It is not only Trump and Xi who are striking contrasting postures. Even survey results show how high the stakes are as the world comes out of the medical emergency and face the fallout of the economic and social consequences. Even the suggestion of about the universal basic income proposal had been dismissed as utopian though many developed countries had introduced something similar. Spain’s economic minister had suggested a ‘minimum vital income’ that could become a permanent instrument in the system. Almost some variant of this sort of measures had been suggested all too often.

Mr. Guterres has also called or an all-out effort to end this ‘tsunami of hate and xenophobia’ that has been sparked by the epidemic. The pandemic has unleashed a spate of scapegoating and scaremongering, he pointed out. The anti-foreigner sentiment has surged in the streets and in the social media. ‘Anti-Semitic conspiracy theories have spread as well as the epidemic related to anti-Muslim attacks’, he said. This former Portuguese prime minister and head of the UN refugee agency said that the recovery from this crisis must lead to a more equal and sustainable economy worldwide.

‘This is an opportunity to rebuild differently and for the better’, he said alluding to climate change as well as social protection systems.

Instead of reverting to the systems that had been unsustainable so far, we need to make a leap into a future of clean energy, inclusivity and equality and stronger safety nets, and also universal health coverage, he said. ‘Either we go through this pandemic together or we fail.’

Migrants have been targeted and vilified as carriers of the virus and denied treatment and shunned as despicable. This is also the case with the elderly who have been the most vulnerable well as the most expendable. Didn’t Faulkner say that the Crime and Punishment was worth any number of old widows?

Even frontline workers like doctors and nurses and health professionals and whistle blowers and human rights activists are being targeted for just doing their job. Apart from fighting the virus the UN chief also appealed for all out effort to end the hate speech globally. Educational institutions could impart ‘digital literacy’ to impressionable young people who are the ‘captive and potentially despairing audiences.’ Media, especially social media companies, could do much more ‘to flag and remove racist, misogynist and other harmful content.’

Meanwhile the lockdown had opened many windows and we have been exposed to visions we had only thought about or read in classics, the daffodils and wrens and placid lakes and 'clouds like white elephants'. The skies had never looked so blue and the air so clean. Now we know these were not poetic license but hard reality. Kalidasa and others were just describing what they saw before their crooked eyes, they were like socialist realism practitioners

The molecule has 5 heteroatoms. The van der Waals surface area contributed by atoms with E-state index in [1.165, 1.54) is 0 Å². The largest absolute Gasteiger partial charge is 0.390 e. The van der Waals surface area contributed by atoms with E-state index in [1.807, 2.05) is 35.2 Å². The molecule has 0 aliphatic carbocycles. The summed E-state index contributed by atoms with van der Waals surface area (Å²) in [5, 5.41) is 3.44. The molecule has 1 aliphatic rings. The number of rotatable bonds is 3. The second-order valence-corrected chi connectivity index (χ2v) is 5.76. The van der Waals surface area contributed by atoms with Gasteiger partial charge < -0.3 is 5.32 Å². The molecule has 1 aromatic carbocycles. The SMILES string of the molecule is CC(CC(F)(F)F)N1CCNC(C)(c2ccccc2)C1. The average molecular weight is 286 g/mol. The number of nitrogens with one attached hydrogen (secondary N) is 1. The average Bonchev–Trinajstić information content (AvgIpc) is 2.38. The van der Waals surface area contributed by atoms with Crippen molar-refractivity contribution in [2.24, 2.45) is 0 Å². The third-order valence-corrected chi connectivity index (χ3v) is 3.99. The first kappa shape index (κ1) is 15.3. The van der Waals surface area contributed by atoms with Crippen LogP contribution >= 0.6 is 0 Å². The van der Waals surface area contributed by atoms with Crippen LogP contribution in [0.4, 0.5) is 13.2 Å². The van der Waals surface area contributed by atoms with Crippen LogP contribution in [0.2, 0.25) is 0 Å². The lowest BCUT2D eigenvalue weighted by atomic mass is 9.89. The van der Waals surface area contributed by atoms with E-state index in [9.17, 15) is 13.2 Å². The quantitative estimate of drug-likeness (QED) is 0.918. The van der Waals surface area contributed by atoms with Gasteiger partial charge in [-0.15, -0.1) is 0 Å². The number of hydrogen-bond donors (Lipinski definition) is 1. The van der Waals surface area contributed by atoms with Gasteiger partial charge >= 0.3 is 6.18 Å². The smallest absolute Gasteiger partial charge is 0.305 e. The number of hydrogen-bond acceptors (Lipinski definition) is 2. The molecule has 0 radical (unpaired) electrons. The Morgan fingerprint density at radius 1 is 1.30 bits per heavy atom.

This has also slowed down the pace of working life and has shown that there is no need to be present in person at every occasion. The era of airborne economists and medieval historians and even leaders have all become so redundant in the era of Skype and other gizmos. Even that grand experiment of the Anglo-French Concorde was such an expensive affair and had to be scrapped. It didn’t prove anything.

This should make us all turn our attention to climate change and the preservation of the valuable flora and fauna and take a break from this reckless scramble for material pleasures, and direct our attention elsewhere, to a better quality of life. The time taken to sit in the balcony and see the sun set and light a candle and ring a tiny bell might after all not seem such a quixotic retrograde effort.

Such settings can make people emotional and it was touching to see doctors being welcomed home with garlands by the entire housing colony where earlier they were hardly on talking terms, too busy to catch their flights.

What a transformation from the time when they were all the time accusing each other and television screens were filled with news of lynching and murders and hate speeches during the election campaigns these tend get shriller and there has been no break from elections. If one reckons that more people have died on the roads in avoidable accidents than what the pandemic has claimed so far, one can get an idea of the gravity of the situation.

Sometime images are more telling than words, however evocative. The images of the migrants on their long march can send many messages. The way civil society has more often rallied and given a helping hand and provided succour, the way the poorest have shared their home and meagre food, all make one believe in the basic kindness of humanity. In the midst of all this hysteria and heated media debates these images seem more enduring, they are as eternal as the robin that chirps in the morning or the laburnum that has just now put forth its shoots.

Observers had noticed a remarkable parallel between the span after World War I and now in the kind of leadership most countries have thrown up. Instead of Salazar in Portugal and Mussolini in Italy and Franco in Spain and Hitler clearing his throat in Germany, we now have from Trump to Xi to Putin to Erdogan to North Korea’s own Kim. They are invariably strong men with their power dressing and they all have the full backing of their people. One thing they have in common is absolute conviction in their judgment and their infallibility.


The facts and views expressed in the article are those of the writer.